The U.S. government’s policies towards Native Americans in the second half of the nineteenth century were motivated by the desire to expand westward into areas occupied by these Native American tribes. By the 1850s nearly all Native American tribes, approximately 360,000 in number, were living to the west of the Mississippi River. These American Indians, some from the Northwestern and Southeastern territories, were confined to Indian Territory located in contemporary Oklahoma, while the Kiowa and Comanche Native American tribes shared the area of the Southern Plains.
The Sioux, Crows and Blackfeet dominated the Northern Plains. These Native American groups encountered hardship as the constant stream of European immigrants into northeastern American cities delivered a stream of immigrants into the western lands already inhabited by these diverse groups of Indians.
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The early nineteenth century of the United States was marked by its steady expansion to the Mississippi River. However, due to the Gadsden purchase, that lead to U.S. control of the borderlands of southern New Mexico and Arizona along with the authority over Oregon country, Texas and California; America’s expansion did not end there. Between 1830 and 1860 the U.S. roughly doubled the amount of land under its control.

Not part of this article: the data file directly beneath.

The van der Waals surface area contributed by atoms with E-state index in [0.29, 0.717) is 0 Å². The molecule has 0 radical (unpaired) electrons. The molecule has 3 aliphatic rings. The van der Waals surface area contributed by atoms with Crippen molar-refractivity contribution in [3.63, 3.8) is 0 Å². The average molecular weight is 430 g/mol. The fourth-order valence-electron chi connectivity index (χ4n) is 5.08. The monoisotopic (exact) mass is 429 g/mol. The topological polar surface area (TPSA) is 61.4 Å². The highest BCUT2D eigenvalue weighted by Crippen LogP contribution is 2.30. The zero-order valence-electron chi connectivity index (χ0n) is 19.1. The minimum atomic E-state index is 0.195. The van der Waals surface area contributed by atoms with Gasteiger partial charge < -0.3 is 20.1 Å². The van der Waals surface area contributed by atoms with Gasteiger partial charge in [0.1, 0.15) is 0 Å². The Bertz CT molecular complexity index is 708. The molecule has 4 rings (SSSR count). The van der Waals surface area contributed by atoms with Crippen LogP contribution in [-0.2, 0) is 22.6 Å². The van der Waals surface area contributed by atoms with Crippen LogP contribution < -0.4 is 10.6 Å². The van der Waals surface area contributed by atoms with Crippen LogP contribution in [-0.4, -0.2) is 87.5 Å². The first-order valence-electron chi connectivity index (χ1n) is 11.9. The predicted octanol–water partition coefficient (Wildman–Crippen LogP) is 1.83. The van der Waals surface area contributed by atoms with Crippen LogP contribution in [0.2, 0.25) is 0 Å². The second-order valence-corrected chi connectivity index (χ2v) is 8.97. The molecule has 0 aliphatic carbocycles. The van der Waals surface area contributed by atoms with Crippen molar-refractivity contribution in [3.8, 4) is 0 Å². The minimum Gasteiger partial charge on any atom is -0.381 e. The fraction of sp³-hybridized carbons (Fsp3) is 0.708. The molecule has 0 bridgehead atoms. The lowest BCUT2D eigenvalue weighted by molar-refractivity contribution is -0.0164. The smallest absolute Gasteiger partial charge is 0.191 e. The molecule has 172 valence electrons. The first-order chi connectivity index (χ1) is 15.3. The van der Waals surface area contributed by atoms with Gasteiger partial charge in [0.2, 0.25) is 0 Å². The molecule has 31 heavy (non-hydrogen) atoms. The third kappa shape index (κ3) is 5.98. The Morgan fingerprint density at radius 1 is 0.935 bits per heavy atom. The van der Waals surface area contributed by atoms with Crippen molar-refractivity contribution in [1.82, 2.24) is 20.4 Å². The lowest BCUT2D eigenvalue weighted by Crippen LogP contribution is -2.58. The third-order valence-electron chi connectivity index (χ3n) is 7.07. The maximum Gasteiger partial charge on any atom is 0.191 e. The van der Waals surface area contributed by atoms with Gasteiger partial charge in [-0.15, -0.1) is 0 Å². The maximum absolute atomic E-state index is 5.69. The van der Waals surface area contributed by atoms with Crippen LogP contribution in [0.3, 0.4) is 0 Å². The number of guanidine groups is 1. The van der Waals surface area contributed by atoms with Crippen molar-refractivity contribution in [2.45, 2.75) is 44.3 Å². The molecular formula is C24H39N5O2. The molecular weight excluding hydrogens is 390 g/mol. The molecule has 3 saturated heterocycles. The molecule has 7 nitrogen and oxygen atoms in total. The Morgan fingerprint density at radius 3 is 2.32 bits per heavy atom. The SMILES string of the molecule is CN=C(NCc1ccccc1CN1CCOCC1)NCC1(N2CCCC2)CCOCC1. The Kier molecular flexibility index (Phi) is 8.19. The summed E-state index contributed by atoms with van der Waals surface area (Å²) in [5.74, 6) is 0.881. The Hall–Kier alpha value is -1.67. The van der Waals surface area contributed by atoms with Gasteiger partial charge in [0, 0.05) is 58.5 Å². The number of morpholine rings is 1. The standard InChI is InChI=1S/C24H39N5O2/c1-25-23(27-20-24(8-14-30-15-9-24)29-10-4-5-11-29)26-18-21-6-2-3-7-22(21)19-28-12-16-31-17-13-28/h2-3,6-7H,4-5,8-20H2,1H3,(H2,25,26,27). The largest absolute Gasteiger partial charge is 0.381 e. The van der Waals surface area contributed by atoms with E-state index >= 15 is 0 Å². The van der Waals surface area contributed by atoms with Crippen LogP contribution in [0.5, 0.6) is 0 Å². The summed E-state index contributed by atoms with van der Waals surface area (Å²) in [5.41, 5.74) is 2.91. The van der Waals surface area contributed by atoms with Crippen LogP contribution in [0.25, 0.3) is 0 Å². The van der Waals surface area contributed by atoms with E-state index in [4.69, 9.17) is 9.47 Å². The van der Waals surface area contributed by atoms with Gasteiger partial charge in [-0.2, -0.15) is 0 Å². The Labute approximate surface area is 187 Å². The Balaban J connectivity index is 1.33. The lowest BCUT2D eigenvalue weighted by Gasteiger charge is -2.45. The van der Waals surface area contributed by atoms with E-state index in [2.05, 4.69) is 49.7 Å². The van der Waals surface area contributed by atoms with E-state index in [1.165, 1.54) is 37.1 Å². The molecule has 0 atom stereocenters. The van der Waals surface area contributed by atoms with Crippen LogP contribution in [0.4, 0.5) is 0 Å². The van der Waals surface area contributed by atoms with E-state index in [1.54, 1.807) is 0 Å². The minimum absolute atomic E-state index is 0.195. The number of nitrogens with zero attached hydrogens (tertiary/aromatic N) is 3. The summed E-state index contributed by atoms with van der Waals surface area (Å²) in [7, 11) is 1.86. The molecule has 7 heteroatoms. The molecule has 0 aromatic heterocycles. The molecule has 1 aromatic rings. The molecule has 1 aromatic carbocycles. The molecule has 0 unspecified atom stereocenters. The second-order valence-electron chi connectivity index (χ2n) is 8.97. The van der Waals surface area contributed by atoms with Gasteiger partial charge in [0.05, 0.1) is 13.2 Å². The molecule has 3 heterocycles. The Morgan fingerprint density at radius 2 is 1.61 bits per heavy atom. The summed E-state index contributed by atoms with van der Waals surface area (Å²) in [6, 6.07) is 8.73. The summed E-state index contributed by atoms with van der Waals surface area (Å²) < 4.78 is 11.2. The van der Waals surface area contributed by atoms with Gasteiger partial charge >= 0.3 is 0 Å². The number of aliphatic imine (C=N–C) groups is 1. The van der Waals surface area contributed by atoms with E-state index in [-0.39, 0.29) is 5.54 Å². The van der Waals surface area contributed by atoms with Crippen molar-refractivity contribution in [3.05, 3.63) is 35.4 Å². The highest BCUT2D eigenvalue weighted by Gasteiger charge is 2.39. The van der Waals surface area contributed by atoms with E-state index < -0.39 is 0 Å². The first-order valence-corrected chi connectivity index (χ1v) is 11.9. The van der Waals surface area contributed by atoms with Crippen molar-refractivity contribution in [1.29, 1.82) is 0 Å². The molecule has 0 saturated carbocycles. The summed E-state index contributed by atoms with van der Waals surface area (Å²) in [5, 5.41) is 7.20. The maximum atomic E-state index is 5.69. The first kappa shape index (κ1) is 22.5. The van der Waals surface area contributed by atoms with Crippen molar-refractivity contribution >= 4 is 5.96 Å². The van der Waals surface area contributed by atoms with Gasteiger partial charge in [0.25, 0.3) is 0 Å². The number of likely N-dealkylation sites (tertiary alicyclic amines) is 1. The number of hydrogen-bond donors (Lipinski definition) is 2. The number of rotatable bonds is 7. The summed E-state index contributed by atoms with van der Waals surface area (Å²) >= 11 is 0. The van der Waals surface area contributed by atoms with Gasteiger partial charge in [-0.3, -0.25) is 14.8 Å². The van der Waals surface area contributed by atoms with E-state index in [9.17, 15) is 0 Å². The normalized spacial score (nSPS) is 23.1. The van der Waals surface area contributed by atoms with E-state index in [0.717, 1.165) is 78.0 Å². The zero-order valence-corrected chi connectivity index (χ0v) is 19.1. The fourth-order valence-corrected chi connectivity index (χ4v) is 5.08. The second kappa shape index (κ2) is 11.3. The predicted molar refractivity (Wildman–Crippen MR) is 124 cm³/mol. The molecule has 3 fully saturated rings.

These territorial gains coincided with the arrival of hordes of European and Asian immigrants who wished to join the surge of American settlers heading west. This, partnered with the discovery of gold in 1849, presented attractive possibilities for those willing to make the long journey westward. Consequently, with the military’s protection and the U.S. government’s assistance, many settlers started establishing their homesteads in the Great Plains and other parts of the Native American group-inhabited West.
Native American Tribes
Native American Policy can be defined as the laws and regulations and operations made and adapted in the United States to summarize the relationship between Native American tribes and the federal government. When the United States initially became an independent country, it implemented the European policies towards the native peoples, but throughout two centuries the U.S. adapted its own widely varying policies regarding the evolving perspectives and necessities of Native American supervision.